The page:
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Computer Support Scam Alert

There is a popular scam going around that all computer users need to be aware of. It relies on the illusion that someone elsewhere is able to see what your computer is doing. The scam is mostly aimed at Windows users, but there are stories of Mac users being targetted too.

This scam, like so many, starts with a cold call. Someone with an Anglo–Saxon name and a strong Indian accent claims to be calling on behalf of Microsoft or a made–up variant such as ‘Windows Support Services’. He or she has been told that the punter’s computer is behaving strangely, probably as a result of a virus infection. Unless the problem is fixed quickly, all manner of dreadful things will happen.

How the Scam Works

Stage 1: Frighten the Punter

The punter is asked to go to their computer and click on the Windows start button in the bottom left–hand corner of the screen. This brings up a list of programs and a search box.

Next, the punter is told to use the Windows search box to open one of two programs, Prefetch or Event Viewer. These programs perform certain functions within the Windows operating system, and normally chug along happily in the background. The average Windows user never needs to know of their existence. But from the point of view of the scammer, these programs contain a useful feature. They both produce screens full of what appear to be warning messages.

Here is an example of an Event Viewer screen (its exact appearance will depend on the particular version of Windows, and other factors, but this gives you a general idea):

Windows Event Viewer

Oh no! A series of red circles with exclamation marks, next to the word ‘Error’!

Well, the things that appear to be error messages are indeed error messages, but they aren’t important. Computer operating systems are very complex pieces of software, and lots of processes are always going on in the background. These trivial error messages crop up all the time. They do not indicate the existence of a virus, as the scammer usually claims. But they do give the illusion that the scammer is aware of what’s going on inside your computer.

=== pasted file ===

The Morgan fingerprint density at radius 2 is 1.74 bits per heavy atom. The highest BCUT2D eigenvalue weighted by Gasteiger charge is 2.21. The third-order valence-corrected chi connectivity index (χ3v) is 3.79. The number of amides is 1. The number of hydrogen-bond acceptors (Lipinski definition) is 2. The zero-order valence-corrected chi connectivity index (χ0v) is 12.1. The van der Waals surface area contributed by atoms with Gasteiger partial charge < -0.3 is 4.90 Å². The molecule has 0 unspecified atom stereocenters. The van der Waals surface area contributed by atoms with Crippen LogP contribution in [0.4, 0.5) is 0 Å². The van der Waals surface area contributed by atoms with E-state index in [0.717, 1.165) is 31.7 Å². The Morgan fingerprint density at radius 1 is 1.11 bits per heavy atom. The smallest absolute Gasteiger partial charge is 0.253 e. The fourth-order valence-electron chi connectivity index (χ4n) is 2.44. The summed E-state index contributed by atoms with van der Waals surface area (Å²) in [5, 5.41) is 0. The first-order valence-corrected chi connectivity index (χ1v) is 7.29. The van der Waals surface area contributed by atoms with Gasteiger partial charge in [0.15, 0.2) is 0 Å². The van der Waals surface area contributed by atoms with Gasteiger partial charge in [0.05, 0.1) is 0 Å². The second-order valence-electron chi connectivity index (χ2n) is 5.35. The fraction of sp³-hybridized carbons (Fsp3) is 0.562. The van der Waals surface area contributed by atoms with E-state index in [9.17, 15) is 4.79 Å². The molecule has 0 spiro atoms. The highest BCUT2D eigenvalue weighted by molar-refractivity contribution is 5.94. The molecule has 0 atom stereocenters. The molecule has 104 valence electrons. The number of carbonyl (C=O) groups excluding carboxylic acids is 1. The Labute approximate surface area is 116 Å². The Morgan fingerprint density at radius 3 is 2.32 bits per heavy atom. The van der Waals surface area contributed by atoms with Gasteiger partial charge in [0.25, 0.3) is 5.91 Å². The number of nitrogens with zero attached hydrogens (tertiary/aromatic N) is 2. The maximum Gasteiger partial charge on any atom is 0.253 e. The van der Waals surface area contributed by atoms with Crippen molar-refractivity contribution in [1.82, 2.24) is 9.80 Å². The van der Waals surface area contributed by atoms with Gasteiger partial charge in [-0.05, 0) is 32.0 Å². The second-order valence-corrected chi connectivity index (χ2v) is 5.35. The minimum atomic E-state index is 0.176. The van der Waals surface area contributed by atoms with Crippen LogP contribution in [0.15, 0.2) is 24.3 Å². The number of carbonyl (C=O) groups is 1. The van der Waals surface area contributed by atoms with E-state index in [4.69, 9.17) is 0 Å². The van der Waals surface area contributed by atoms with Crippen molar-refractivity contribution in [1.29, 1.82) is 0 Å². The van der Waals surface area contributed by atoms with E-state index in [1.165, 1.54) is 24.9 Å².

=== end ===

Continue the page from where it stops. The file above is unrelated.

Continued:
Stage 2: Get into the Computer

The next stage is to trick the punter into giving the scammer actual access to the computer. There are several legitimate companies which provide what is known as remote access software, to allow technicians to fix genuine problems without having physical access to the computer itself. The scammers take advantage of these services by persuading the punter to:

  • visit a website such as LogMeIn or AMMYY,
  • download a piece of software which gives remote access to the computer,
  • and install the software on their computer.

At this point, the scammers have the ability to do whatever they like on the punter’s computer, and will do one of two things:

  • They may install software that logs passwords and credit card details.
  • Or they may simply perform enough tasks to convince the punter that they are fixing the non–existent problem.

Stage 3: The Pay–Off

Finally, of course, they ask the punter to pay for the work that has just been performed.

How to Spot the Scam

There are several warning signs:

  • The most obvious warning sign is that it involves an unsolicited phone call. As a general rule, if someone you don’t know rings you up out of the blue and asks you to pay them some money, there is a reasonably good chance that you are about to be swindled.
  • According to Microsoft’s website, Microsoft never makes unsolicited phone calls to help you fix your computer. It’s not that Microsoft is above criminal activity, but it draws the line at cold calling.
  • Ask yourself: how exactly can someone in India see what is going on inside your computer? Even if you know next to nothing about computers, it should be obvious that it’s difficult enough for you to work out what’s going on inside your computer, even when you are sitting right in front of it.

How to Avoid Becoming a Victim

The only people who are going to fall for a scam as preposterous as this will be those who think of their computer as a magic box. So the first thing to do is to take the time to learn a little about how your computer works, and about safe online behaviour. You could start by checking out these two articles of ours:

As with any cold–calling scam:

  • If anyone calls you and claims to be from a particular organisation, ask for proof: name, address, phone number. If the cold caller gives the name of a company, check it out by searching for it on Google or Yahoo, and you may find reports of dodgy activity.
  • Never hand out your credit card or bank card details over the phone, even to someone from an Indian call centre who claims to be Bill Gates.

What You Should Do

Depending on how busy you are, you can either put the phone down or string the scammers along. All the time you are keeping them waiting on the phone, they will not be annoying someone else.

The scam has been reported all over the English–speaking world. If you are based in the UK, you should report your experiences using the police’s Action Fraud website or by phoning 0300 123 2040.

Further Information

There are some revealing examples of the scam in action at www.digitaltoast.co.uk/supportonclick-systemrecure-scam.

If you have registered a domain name, you need to watch out for another scam.

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